Cyberselfish: a critical romp through the terribly libertarian culture of high-tech by Paulina Borsook (Public Affairs, 2000).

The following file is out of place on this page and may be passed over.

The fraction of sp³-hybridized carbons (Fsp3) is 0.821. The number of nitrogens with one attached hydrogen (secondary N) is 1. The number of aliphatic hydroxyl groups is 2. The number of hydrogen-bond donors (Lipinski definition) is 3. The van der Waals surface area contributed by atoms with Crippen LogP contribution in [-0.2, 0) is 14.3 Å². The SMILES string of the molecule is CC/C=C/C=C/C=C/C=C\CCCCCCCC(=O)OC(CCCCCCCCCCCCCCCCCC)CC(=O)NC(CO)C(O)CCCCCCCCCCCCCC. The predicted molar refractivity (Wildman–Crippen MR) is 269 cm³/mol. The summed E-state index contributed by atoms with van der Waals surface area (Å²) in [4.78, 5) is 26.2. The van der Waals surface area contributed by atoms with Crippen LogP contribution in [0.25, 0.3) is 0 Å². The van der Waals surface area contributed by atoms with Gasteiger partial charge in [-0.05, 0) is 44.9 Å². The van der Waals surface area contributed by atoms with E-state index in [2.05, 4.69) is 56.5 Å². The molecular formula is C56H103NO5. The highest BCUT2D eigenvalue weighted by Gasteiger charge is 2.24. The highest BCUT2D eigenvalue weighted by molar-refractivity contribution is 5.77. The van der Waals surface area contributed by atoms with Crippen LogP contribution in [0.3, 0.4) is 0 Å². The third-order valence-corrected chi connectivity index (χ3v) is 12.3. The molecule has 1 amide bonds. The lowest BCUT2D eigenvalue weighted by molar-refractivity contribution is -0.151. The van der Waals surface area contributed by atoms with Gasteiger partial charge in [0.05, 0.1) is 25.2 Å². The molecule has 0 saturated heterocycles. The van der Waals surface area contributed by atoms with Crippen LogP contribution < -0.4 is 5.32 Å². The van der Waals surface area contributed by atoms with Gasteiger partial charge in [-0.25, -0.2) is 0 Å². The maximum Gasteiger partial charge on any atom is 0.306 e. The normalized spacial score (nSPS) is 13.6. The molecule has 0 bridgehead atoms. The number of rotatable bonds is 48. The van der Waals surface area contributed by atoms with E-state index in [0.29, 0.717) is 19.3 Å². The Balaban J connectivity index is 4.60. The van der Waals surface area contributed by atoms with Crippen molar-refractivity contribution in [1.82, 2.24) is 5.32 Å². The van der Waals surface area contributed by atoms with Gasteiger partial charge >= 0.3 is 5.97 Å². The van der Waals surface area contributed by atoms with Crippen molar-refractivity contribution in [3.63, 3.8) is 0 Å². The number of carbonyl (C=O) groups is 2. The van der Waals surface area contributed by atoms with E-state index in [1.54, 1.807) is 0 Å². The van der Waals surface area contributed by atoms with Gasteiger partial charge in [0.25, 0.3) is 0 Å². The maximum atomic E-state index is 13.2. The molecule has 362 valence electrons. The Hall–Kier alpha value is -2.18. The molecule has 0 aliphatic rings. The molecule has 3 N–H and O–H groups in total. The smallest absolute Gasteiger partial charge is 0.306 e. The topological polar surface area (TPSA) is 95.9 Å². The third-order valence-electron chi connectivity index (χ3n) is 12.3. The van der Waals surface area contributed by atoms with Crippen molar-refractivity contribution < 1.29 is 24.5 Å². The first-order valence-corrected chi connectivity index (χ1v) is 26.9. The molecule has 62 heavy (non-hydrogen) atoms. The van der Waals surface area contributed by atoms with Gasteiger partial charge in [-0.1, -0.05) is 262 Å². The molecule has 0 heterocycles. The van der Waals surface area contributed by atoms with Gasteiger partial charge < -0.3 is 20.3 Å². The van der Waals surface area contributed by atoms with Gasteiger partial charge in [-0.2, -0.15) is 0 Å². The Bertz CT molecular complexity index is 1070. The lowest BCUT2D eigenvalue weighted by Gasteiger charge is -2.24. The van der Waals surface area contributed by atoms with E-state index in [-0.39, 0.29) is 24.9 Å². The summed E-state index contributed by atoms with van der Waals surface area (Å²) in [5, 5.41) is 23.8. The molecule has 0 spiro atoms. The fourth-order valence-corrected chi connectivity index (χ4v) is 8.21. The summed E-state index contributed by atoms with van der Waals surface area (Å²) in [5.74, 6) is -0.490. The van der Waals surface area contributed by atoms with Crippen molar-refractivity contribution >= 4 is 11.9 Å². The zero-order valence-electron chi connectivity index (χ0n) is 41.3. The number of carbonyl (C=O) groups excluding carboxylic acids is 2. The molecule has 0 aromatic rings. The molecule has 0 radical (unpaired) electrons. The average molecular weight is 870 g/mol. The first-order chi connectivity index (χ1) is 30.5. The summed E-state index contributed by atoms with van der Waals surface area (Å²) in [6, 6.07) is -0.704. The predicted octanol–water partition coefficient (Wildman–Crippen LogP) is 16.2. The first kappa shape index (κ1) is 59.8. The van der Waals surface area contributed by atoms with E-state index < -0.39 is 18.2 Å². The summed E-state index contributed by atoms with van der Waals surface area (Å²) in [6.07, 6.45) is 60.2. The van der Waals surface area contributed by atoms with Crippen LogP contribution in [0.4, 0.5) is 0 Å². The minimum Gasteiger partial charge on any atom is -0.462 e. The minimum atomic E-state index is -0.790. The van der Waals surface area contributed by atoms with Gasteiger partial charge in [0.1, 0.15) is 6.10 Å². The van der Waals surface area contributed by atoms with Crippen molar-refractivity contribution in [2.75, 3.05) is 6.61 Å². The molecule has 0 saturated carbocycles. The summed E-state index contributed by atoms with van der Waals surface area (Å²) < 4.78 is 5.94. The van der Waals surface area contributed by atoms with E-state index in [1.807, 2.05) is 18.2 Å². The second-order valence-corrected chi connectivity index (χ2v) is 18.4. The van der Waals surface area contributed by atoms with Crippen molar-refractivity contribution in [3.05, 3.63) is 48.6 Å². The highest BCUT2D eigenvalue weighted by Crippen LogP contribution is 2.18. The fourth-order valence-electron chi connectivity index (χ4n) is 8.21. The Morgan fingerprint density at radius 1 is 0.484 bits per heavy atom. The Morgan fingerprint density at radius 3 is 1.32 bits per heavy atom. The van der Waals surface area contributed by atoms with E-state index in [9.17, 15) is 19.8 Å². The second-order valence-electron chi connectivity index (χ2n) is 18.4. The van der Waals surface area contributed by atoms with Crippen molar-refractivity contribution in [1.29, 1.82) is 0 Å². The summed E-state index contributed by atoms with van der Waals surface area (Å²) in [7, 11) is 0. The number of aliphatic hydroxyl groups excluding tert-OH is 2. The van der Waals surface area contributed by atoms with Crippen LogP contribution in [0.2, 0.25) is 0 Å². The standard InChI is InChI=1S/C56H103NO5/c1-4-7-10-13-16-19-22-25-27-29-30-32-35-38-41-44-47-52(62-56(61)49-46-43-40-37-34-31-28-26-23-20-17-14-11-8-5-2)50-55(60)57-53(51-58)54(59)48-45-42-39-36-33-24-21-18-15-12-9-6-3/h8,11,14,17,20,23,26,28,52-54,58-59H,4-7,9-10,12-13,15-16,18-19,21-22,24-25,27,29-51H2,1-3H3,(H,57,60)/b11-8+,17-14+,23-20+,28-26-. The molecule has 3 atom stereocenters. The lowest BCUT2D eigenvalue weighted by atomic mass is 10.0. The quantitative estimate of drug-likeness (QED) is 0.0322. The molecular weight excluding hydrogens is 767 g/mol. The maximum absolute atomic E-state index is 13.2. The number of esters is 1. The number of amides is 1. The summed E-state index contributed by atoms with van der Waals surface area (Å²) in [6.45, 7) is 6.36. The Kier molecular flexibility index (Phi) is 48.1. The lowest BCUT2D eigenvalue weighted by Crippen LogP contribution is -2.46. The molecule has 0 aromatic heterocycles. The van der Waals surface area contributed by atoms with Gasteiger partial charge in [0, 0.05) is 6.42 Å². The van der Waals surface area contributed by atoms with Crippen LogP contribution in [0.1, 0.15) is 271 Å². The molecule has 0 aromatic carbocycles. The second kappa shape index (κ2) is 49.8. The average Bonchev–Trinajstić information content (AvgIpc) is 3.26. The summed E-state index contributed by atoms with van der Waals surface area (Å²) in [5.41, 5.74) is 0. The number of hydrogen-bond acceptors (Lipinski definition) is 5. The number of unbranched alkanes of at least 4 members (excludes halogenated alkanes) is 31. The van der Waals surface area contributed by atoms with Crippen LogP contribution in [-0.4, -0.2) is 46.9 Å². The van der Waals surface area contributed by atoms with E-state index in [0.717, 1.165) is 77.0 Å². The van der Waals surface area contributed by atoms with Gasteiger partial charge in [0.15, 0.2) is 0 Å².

One day our Internet access was down for 3 hours in the library where I work, and I found this 12-year old book on a shelf and starting reading it. Paulina Borsook is a former writer for Wired, and the premise of “Cyberselfish” is that the computer industry (particularly in northern California) is dominated by a a libertarian worldview. She calls these anti-government, free-market enthusiasts “techno-libertarians”, whose individualist ethos doesn’t leave any room for government help or private charity. I’m not sure Borsook completely explains why so many high-tech engineers and executives are libertarian, but she does reveal some key insights. For example, she seems to feel that their hatred of government stems from their subconscious (though not necessarily correct) belief that the government is populated by the popular kids that beat them up for being nerds. They also willfully ignore any factors outside of themselves that may have contributed to their success (such as government-provided infrastructure or being in the right place at the right time). Having met a lot of folks like this in the engineering field, I think Borsook is right on the money.